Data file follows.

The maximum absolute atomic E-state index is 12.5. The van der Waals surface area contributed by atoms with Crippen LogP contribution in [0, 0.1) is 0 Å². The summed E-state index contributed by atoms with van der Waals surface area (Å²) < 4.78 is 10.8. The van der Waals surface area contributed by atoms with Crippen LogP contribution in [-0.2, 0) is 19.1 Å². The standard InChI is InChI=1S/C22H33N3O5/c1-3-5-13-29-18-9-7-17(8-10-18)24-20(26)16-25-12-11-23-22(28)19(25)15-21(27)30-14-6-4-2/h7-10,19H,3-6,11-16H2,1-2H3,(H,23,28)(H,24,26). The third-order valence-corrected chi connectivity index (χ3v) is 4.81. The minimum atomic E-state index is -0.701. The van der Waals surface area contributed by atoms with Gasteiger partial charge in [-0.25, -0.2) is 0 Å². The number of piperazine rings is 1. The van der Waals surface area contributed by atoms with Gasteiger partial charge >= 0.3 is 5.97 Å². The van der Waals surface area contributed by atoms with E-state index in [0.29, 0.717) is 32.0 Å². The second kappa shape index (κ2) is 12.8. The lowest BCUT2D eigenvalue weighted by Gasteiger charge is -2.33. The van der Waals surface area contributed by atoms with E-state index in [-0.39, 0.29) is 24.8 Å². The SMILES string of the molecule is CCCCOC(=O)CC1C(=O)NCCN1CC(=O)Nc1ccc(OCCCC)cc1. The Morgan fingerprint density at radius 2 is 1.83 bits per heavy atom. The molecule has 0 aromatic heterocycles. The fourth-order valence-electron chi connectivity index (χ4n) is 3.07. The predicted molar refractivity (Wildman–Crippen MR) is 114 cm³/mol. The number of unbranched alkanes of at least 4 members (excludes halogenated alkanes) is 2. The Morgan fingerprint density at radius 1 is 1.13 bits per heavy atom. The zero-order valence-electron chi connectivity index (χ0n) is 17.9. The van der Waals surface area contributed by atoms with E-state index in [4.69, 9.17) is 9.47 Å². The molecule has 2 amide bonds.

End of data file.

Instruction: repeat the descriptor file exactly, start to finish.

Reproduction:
The maximum absolute atomic E-state index is 12.5. The van der Waals surface area contributed by atoms with Crippen LogP contribution in [0, 0.1) is 0 Å². The summed E-state index contributed by atoms with van der Waals surface area (Å²) < 4.78 is 10.8. The van der Waals surface area contributed by atoms with Crippen LogP contribution in [-0.2, 0) is 19.1 Å². The standard InChI is InChI=1S/C22H33N3O5/c1-3-5-13-29-18-9-7-17(8-10-18)24-20(26)16-25-12-11-23-22(28)19(25)15-21(27)30-14-6-4-2/h7-10,19H,3-6,11-16H2,1-2H3,(H,23,28)(H,24,26). The third-order valence-corrected chi connectivity index (χ3v) is 4.81. The minimum atomic E-state index is -0.701. The van der Waals surface area contributed by atoms with Gasteiger partial charge in [-0.25, -0.2) is 0 Å². The number of piperazine rings is 1. The van der Waals surface area contributed by atoms with Gasteiger partial charge >= 0.3 is 5.97 Å². The van der Waals surface area contributed by atoms with E-state index in [0.29, 0.717) is 32.0 Å². The second kappa shape index (κ2) is 12.8. The lowest BCUT2D eigenvalue weighted by Gasteiger charge is -2.33. The van der Waals surface area contributed by atoms with E-state index in [-0.39, 0.29) is 24.8 Å². The SMILES string of the molecule is CCCCOC(=O)CC1C(=O)NCCN1CC(=O)Nc1ccc(OCCCC)cc1. The Morgan fingerprint density at radius 2 is 1.83 bits per heavy atom. The molecule has 0 aromatic heterocycles. The fourth-order valence-electron chi connectivity index (χ4n) is 3.07. The predicted molar refractivity (Wildman–Crippen MR) is 114 cm³/mol. The number of unbranched alkanes of at least 4 members (excludes halogenated alkanes) is 2. The Morgan fingerprint density at radius 1 is 1.13 bits per heavy atom. The zero-order valence-electron chi connectivity index (χ0n) is 17.9. The van der Waals surface area contributed by atoms with E-state index in [4.69, 9.17) is 9.47 Å². The molecule has 2 amide bonds.